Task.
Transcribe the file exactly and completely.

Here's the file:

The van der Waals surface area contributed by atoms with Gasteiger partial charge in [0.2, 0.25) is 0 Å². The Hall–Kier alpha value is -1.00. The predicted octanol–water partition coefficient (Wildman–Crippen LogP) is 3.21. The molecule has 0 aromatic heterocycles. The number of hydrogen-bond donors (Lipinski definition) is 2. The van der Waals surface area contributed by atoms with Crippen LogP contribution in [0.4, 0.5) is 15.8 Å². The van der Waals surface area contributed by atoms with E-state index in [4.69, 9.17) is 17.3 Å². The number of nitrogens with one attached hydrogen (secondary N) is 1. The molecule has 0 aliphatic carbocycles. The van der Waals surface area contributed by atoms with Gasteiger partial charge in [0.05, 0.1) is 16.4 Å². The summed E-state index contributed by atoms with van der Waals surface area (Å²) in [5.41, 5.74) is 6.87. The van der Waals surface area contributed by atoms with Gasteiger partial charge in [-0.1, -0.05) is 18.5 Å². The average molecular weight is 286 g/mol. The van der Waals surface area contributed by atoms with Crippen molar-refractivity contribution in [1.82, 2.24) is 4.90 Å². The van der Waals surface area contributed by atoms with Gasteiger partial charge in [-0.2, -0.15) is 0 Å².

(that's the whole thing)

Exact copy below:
The van der Waals surface area contributed by atoms with Gasteiger partial charge in [0.2, 0.25) is 0 Å². The Hall–Kier alpha value is -1.00. The predicted octanol–water partition coefficient (Wildman–Crippen LogP) is 3.21. The molecule has 0 aromatic heterocycles. The number of hydrogen-bond donors (Lipinski definition) is 2. The van der Waals surface area contributed by atoms with Crippen LogP contribution in [0.4, 0.5) is 15.8 Å². The van der Waals surface area contributed by atoms with E-state index in [4.69, 9.17) is 17.3 Å². The number of nitrogens with one attached hydrogen (secondary N) is 1. The molecule has 0 aliphatic carbocycles. The van der Waals surface area contributed by atoms with Gasteiger partial charge in [0.05, 0.1) is 16.4 Å². The summed E-state index contributed by atoms with van der Waals surface area (Å²) in [5.41, 5.74) is 6.87. The van der Waals surface area contributed by atoms with Gasteiger partial charge in [-0.1, -0.05) is 18.5 Å². The average molecular weight is 286 g/mol. The van der Waals surface area contributed by atoms with Crippen molar-refractivity contribution in [1.82, 2.24) is 4.90 Å². The van der Waals surface area contributed by atoms with Gasteiger partial charge in [-0.2, -0.15) is 0 Å².